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A New Year View from the Village

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Disponible en: | Available in: Español

Adam Paul Whalley-Lewis

Happy New Year from Casares Village. Our view just now is characterised by cold, crisp mornings, spectacular sunrise and sunsets and star gazing with hot chocolate. I am still fascinated by picking out the lights in Morocco and in different times, watching the ships sailing along the coastline.

Christmas, New Year and Three Kings celebrations were different this year too. If you got to see any of the Light Shows around Casares, I’m sure it warmed you up, just as much as my star gazing hot chocolate. We also enjoyed Father Christmas touring around Casares, not sure about the open top BMW mind you, but the elves and the music was fun for children of all ages, even those who haven’t technically been children for quite some time.

Although New Year celebrations were mainly via video calls this year, there was a festive atmosphere in the village and there were fireworks and small, family parties at midnight – very different to our first New Year in Spain.

Our first New Year experience was three years ago, with friends Linda, Gary Marty and Lindsay. We all had a home cooked meal, some Manilva wine and wrapped up to head to the Plaza de Espana to grab a table, get our twelve grapes ready and toast the New Year with music and more wine.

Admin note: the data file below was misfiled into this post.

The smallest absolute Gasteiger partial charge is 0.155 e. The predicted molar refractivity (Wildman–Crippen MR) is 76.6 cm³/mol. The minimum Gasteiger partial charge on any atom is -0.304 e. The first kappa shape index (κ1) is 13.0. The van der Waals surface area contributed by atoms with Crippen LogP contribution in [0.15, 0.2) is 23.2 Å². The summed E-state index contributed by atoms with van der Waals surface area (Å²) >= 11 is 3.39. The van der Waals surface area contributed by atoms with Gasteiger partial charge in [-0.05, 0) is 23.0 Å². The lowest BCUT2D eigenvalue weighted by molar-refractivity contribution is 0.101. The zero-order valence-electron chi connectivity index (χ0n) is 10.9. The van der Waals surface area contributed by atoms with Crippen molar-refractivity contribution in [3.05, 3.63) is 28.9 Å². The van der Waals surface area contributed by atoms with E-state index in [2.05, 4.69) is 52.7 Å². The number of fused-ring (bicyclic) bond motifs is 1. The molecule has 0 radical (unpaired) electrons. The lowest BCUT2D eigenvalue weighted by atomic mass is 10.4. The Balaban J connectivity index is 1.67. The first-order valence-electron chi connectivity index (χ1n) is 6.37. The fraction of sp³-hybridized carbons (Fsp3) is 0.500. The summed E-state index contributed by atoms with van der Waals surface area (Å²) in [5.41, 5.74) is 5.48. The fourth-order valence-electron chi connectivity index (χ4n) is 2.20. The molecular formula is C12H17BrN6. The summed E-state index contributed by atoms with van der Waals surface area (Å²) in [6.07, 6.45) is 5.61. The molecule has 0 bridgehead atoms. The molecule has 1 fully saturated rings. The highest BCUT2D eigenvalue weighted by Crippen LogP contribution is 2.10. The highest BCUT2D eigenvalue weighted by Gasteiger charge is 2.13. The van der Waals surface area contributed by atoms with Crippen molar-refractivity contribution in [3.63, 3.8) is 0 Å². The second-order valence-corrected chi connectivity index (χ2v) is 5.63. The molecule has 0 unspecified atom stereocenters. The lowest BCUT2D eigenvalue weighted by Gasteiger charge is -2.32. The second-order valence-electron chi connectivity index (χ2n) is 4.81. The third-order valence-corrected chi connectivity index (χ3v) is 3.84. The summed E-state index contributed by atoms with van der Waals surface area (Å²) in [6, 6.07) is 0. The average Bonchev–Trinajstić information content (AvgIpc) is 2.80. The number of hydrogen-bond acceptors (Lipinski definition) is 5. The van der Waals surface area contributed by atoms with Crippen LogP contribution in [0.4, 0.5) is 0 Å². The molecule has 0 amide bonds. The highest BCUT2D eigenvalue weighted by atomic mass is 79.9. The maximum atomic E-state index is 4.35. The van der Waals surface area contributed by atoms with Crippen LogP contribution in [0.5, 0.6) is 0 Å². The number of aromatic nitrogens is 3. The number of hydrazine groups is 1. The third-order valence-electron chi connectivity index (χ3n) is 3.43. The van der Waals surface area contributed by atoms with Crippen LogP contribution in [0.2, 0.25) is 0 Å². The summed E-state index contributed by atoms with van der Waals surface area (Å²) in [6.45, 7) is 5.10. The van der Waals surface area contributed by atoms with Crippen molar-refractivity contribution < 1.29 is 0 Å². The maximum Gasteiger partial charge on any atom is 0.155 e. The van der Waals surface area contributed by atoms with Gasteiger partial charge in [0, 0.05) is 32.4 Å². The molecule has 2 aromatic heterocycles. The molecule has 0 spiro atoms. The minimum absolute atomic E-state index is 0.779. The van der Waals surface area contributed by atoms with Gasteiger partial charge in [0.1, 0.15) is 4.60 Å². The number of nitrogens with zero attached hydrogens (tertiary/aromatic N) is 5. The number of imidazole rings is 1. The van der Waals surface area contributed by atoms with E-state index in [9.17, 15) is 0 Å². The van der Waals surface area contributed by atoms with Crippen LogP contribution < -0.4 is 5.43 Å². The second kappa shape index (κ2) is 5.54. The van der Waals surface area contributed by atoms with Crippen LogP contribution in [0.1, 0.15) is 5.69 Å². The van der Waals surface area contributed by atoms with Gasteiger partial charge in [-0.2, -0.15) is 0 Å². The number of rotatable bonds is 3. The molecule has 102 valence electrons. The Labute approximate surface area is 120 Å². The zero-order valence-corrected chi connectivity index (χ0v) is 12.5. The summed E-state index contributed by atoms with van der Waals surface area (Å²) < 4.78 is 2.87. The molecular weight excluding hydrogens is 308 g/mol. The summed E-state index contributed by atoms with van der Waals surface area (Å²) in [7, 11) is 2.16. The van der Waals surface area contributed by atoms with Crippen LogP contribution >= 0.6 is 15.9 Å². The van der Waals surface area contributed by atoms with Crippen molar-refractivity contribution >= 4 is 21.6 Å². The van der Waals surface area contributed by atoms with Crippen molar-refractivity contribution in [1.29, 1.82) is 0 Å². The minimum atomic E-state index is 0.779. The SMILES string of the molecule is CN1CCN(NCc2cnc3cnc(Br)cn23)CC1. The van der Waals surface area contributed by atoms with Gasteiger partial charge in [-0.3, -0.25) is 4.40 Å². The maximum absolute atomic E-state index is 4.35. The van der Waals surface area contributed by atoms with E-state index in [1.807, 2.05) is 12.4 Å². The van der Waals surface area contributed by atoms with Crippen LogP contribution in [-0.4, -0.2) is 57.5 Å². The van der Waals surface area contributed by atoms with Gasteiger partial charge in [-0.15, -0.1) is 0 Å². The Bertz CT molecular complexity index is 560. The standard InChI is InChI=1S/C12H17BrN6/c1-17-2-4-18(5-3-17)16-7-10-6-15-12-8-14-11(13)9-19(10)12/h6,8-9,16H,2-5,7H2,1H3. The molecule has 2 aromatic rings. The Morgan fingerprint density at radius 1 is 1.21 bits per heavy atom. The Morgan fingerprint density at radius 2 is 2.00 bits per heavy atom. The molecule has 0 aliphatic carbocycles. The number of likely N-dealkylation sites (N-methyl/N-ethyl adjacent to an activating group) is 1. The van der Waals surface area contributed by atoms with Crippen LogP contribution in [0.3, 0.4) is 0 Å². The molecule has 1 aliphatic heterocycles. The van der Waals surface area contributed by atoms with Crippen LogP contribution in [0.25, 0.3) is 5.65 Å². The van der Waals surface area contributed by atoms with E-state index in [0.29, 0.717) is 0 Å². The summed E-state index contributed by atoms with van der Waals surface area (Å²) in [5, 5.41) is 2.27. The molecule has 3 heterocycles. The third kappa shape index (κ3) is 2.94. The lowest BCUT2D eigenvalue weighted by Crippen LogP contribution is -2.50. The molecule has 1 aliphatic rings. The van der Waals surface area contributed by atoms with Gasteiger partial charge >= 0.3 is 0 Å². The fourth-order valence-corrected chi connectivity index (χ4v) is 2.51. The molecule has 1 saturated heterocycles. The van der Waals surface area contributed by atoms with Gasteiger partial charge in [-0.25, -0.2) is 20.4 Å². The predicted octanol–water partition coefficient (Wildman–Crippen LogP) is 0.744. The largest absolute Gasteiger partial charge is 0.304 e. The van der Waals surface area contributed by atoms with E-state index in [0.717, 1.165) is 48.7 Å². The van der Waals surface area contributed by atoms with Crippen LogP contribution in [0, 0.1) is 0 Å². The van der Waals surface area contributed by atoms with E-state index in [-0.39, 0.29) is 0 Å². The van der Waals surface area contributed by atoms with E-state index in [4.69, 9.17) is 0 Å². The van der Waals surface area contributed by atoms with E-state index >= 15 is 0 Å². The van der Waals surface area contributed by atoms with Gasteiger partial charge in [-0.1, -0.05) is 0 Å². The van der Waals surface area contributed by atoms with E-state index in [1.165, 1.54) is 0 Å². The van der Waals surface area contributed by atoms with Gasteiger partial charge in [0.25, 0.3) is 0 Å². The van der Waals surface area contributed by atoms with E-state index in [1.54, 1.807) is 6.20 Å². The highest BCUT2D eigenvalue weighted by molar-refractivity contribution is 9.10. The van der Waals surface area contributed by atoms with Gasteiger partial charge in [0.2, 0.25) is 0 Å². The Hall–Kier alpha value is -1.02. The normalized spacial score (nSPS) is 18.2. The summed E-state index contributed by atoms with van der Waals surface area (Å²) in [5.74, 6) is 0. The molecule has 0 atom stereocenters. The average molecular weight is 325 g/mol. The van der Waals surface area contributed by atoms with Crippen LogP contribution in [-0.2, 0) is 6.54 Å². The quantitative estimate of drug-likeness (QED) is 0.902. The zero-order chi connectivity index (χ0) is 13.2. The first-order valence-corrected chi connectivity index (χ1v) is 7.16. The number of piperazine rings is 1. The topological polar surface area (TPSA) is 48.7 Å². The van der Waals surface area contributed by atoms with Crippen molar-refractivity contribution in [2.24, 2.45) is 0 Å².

As we made our way to the Square, we didn’t really notice how quiet it was and it wasn’t until we arrived at the fountain that we realised we were the only people there, the bars and restaurants were closed up and as we remember it, some tumbleweed rolled past us. We didn’t really know what to do so we called a couple of friends, got no answer and decided to head home hopefully in time for midnight.

We all remember a large white dog following us home and over the next couple of days we caught sight of him again, always at a distance and always watching us intently. We haven’t seen him since.

We did make it home just before midnight and spent a few hours drinking and generally having a great time. With slightly sore heads and a lot of black coffee, we all caught up the next day for lunch at our now sadly closed, favourite local restaurant. Talk inevitably drifted to our New Year’s Eve experience. We now know that leading up to midnight is likely to be family time, home cooking and of course, grapes. We were shocked though when Lindsay’ s Mum Gillian, who’s bedroom window looked out over the village, asked if we had enjoyed last night’s party in the Square – blank looks all around. Gillian had watched the Plaza come alive with people, listened to the music and assumed that we were all joining in. The lesson for us, see the year change at home and then head to the Square, watching out for our New Year white dog and avoiding the tumbleweed.

Disponible en: | Available in: Español

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